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Making Big Data Small

Baron Schwartz (VividCortex)
Data-Driven Business Beekman Parlor -- Sutton North
Average rating: ****.
(4.80, 5 ratings)
Slides:   external link

Today it almost seems fashionable to capture, store, and process “everything,” because we can. But there’s a real cost to this approach — and in many cases, the ultimate goal might be served nearly as well by a Small Data mindset and worldview.

In this session I will share my tricks for reducing a lot of problems from a Big Data, Big Compute solution to a comparatively small and cheap approach instead. The savings can be as big as you want them to be, including “infinite” (yes, with air-quotes) in some cases. Not every problem is amenable to this kind of solution, but many are.

In general, data collection, storage, retrieval, and processing can all be characterized by the cost and resources required for storage, bandwidth, and computation. Each of these often offers opportunities for a cost-versus-accuracy tradeoff. Consider Bloom Filters, for example, which answer a yes-no question with either “probably yes” or “definitely no” and are extremely cheap relative to the cost of a “definitely yes/no” answer.

If you’re not familiar with Bloom Filters, I’ll cover that, as well as a variety of other techniques, such as exponential moving averages, discarding strong correlates, pre-filtering, sparse collection and storage, histograms, statistical metrics, sampling, and modeling. Each of these offers a tradeoff that’s worth considering.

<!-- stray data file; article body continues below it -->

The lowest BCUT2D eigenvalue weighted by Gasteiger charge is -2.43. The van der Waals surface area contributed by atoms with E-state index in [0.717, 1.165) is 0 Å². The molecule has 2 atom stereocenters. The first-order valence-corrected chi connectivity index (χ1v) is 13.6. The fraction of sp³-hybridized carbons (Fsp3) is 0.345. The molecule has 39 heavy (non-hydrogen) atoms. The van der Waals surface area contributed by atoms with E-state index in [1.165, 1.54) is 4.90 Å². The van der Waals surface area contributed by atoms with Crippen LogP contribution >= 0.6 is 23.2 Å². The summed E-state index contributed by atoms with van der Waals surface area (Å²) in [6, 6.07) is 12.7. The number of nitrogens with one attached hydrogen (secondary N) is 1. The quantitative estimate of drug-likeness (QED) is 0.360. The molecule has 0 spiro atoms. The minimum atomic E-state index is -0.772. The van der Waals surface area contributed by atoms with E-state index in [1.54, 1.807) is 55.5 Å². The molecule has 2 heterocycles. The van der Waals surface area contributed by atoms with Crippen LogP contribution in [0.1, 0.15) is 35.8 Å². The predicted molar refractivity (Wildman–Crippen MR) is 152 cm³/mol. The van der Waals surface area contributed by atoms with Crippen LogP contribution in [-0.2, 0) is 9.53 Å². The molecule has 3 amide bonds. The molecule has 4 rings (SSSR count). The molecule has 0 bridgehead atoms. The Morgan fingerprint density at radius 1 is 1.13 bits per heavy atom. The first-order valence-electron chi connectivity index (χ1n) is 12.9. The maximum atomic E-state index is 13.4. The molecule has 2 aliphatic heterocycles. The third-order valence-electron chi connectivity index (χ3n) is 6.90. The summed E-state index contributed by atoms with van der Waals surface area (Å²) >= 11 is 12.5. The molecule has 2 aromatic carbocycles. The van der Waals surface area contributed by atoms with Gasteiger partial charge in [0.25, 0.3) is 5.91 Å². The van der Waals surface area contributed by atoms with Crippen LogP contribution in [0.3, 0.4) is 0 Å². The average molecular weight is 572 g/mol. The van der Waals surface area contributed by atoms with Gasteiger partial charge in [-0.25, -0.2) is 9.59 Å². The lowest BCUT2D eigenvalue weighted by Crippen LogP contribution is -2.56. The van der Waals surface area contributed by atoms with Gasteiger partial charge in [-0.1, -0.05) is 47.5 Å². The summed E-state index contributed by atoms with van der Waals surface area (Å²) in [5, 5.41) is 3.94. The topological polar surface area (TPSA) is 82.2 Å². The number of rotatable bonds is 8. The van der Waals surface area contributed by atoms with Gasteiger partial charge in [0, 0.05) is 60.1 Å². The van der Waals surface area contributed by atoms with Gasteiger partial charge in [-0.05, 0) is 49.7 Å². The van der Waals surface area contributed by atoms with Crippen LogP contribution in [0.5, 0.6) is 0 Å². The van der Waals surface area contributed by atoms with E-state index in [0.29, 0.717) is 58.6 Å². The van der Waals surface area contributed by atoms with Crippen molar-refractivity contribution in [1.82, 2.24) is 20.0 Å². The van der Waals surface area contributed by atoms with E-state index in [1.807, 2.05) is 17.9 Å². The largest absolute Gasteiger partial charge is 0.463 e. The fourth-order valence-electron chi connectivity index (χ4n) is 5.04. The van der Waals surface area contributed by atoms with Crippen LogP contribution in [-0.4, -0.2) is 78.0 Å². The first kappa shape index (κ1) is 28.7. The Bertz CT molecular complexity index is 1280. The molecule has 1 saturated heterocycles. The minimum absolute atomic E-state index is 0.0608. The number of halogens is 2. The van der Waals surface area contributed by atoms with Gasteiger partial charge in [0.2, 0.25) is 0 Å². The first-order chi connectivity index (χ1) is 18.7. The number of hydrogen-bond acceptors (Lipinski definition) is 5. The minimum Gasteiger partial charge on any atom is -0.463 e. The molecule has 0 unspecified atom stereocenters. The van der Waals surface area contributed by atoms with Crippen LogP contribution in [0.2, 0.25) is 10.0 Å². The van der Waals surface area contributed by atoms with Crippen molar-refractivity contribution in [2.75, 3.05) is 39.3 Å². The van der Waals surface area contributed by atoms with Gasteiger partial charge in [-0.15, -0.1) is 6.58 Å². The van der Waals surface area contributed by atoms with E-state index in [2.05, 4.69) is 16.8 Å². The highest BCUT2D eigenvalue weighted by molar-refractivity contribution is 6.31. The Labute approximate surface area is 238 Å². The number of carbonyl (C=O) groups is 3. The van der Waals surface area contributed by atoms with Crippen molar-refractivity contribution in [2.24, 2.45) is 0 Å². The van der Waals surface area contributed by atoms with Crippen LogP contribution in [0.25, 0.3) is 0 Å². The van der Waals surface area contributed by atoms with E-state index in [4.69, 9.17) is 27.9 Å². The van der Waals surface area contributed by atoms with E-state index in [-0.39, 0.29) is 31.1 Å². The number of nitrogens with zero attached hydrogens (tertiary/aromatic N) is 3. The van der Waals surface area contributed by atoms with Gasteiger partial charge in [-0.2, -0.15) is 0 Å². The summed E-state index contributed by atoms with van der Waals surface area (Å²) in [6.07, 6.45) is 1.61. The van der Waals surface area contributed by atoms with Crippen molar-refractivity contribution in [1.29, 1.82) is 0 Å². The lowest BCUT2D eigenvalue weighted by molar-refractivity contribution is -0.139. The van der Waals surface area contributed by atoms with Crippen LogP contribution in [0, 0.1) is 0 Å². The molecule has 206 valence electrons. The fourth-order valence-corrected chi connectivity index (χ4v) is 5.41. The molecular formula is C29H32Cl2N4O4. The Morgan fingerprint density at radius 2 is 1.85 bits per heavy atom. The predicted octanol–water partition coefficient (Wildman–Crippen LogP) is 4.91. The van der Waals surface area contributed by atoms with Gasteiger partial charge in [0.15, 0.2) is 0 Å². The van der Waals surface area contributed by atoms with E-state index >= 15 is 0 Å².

In addition, I’ll share my general approach to finding Small Data solutions to all kinds of Big Data problems. I don’t have a fancy name for it, but I do have a process that works well for me, and I believe it may be useful to you too.

Photo of Baron Schwartz

Baron Schwartz


Baron Schwartz is the founder and CTO of VividCortex, the best way to see what your production database servers are doing. Baron has written a lot of open source software and several books, including High Performance MySQL. He’s focused his career on learning and teaching about performance and observability of systems generally, including the view that teams are systems and culture influences their performance, and databases specifically.

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Marek K Kolodziej
10/30/2013 4:36pm EDT

Would it be possible to post the slides here, like the other speakers have?


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